Other organ systems involved in Shwachman-Diamond syndrome include the endocrine system, with abnormalities such as insulin-dependent diabetes and growth hormone deficiencies. Dermatologic abnormalities may include eczema, ichthyosis, and petechiae. Delayed dentition of permanent teeth, dental dysplasia, and increased risk for dental caries may occur. Mild-to-moderate psychomotor or developmental delay can be seen in up to 15% of patients with Shwachman-Diamond syndrome.

The diagnostic work-up for a patient suspected of having Shwachman-Diamond syndrome should include complete blood cell counts that may suggest bone marrow dysfunction. A 72-hour fecal fat measurement with concurrent measurement of fat intake to calculate fat clearance can show an increase in fecal fat losses, and a decreased fecal pancreatic elastase level can suggest exocrine pancreatic insufficiency. Serum trypsinogen and isoamylase testing have also proven to be useful in identifying pancreatic insufficiency in Shwachman-Diamond syndrome. A sweat chloride test should be performed, which is normal in Shwachman-Diamond syndrome. Ultrasound examination of the pancreas may demonstrate increased echogenicity, and a computed tomography scan can show lipomatosis of the pancreas. A skeletal survey may uncover skeletal abnormalities, such as thoracic dysostosis, delayed bone age, tubulation of the long bones, and valgus deformities of the elbows and knees. A bone marrow aspiration and biopsy can be performed, and although there are no pathognomonic bone marrow features in Shwachman-Diamond syndrome, the examination may exclude alternative diagnoses, as well as screen for leukemia or myelodysplastic syndromes. Neutrophil chemotaxis assays can be considered for detection of defective chemotaxis. Finally, testing is available for mutations in the SBDS gene, located on chromosome 7q11. Approximately 90% of patients meeting clinical criteria for Shwachman-Diamond syndrome have mutations in the SBDS gene.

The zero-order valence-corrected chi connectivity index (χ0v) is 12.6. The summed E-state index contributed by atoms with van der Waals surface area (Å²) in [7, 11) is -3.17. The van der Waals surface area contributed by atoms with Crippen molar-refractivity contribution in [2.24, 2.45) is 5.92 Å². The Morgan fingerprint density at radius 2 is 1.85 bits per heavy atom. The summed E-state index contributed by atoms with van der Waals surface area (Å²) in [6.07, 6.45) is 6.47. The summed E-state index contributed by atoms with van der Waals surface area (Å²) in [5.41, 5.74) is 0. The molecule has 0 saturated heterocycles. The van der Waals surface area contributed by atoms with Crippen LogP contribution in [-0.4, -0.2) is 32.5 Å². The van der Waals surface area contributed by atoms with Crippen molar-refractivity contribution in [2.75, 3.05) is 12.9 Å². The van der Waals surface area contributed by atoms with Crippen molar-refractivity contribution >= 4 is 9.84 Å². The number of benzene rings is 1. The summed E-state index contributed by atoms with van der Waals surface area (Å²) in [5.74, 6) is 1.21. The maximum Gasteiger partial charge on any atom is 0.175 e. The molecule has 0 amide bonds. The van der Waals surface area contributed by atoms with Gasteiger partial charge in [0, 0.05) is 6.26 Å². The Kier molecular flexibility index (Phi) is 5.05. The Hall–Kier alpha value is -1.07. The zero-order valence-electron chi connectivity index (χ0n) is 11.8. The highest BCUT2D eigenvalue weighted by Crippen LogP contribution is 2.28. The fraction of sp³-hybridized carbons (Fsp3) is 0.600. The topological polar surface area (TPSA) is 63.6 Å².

Because Shwachman-Diamond syndrome affects multiple organ systems, patients should be referred to the appropriate medical subspecialties for management, including gastroenterology, hematology, endocrinology, and genetics. Nutritional therapy for Shwachman-Diamond syndrome typically involves pancreatic enzyme supplementation. Dietary administration of fat-soluble vitamins, medium-chain triglycerides, and other high-calorie supplements may also be needed. Because most patients with Shwachman-Diamond syndrome are neutropenic, clinicians should have a low threshold for the evaluation and treatment of potential infections. Granulocyte colony-stimulating factor administration can be considered in Shwachman-Diamond syndrome patients with repeated or serious life-threatening infections. Bone marrow transplant is the only curative therapy for severe hematologic manifestations of Shwachman-Diamond syndrome. For those with short stature, growth hormone can be used for Shwachman-Diamond syndrome patients who have growth hormone deficiency.


Reader Comments on: An 11-Month-Old Boy With Chronic Diarrhea, Failure to Thrive, and Hepatomegaly
See reader comments on this article and provide your own.

Readers are encouraged to respond to the author at jmarkowitz@ghs.org or to Paul Blumenthal, MD, Deputy Editor of MedGenMed, for the editor's eyes only or for possible publication as an actual Letter in MedGenMed via email: pblumen@stanford.edu

Comments

3090D553-9492-4563-8681-AD288FA52ACE
Comments on Medscape are moderated and should be professional in tone and on topic. You must declare any conflicts of interest related to your comments and responses. Please see our Commenting Guide for further information. We reserve the right to remove posts at our sole discretion.
Post as:

processing....